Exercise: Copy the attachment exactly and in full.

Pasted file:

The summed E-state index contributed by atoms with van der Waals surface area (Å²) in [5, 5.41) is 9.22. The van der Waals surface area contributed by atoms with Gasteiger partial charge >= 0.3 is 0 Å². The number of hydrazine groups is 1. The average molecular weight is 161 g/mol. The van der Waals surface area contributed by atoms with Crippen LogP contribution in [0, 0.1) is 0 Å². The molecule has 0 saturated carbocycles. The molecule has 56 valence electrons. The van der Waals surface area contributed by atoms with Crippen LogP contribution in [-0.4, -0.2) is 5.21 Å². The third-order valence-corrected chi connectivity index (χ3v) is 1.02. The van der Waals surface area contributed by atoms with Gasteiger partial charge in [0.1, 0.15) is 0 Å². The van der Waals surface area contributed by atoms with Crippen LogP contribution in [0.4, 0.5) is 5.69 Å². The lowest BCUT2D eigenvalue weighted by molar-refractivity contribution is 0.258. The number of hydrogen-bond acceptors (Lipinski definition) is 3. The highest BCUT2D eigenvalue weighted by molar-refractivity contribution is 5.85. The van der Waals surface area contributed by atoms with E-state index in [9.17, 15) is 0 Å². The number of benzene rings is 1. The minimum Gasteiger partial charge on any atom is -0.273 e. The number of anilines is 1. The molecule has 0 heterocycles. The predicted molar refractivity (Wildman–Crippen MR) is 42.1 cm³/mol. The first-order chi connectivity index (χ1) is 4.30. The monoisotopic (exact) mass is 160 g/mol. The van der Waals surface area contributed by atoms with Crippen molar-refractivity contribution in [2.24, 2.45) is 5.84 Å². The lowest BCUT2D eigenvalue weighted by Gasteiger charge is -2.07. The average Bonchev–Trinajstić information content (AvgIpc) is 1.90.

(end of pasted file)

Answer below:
The summed E-state index contributed by atoms with van der Waals surface area (Å²) in [5, 5.41) is 9.22. The van der Waals surface area contributed by atoms with Gasteiger partial charge >= 0.3 is 0 Å². The number of hydrazine groups is 1. The average molecular weight is 161 g/mol. The van der Waals surface area contributed by atoms with Crippen LogP contribution in [0, 0.1) is 0 Å². The molecule has 0 saturated carbocycles. The molecule has 56 valence electrons. The van der Waals surface area contributed by atoms with Crippen LogP contribution in [-0.4, -0.2) is 5.21 Å². The third-order valence-corrected chi connectivity index (χ3v) is 1.02. The van der Waals surface area contributed by atoms with Gasteiger partial charge in [0.1, 0.15) is 0 Å². The van der Waals surface area contributed by atoms with Crippen LogP contribution in [0.4, 0.5) is 5.69 Å². The lowest BCUT2D eigenvalue weighted by molar-refractivity contribution is 0.258. The number of hydrogen-bond acceptors (Lipinski definition) is 3. The highest BCUT2D eigenvalue weighted by molar-refractivity contribution is 5.85. The van der Waals surface area contributed by atoms with E-state index in [9.17, 15) is 0 Å². The number of benzene rings is 1. The minimum Gasteiger partial charge on any atom is -0.273 e. The number of anilines is 1. The molecule has 0 heterocycles. The predicted molar refractivity (Wildman–Crippen MR) is 42.1 cm³/mol. The first-order chi connectivity index (χ1) is 4.30. The monoisotopic (exact) mass is 160 g/mol. The van der Waals surface area contributed by atoms with Crippen molar-refractivity contribution in [2.24, 2.45) is 5.84 Å². The lowest BCUT2D eigenvalue weighted by Gasteiger charge is -2.07. The average Bonchev–Trinajstić information content (AvgIpc) is 1.90.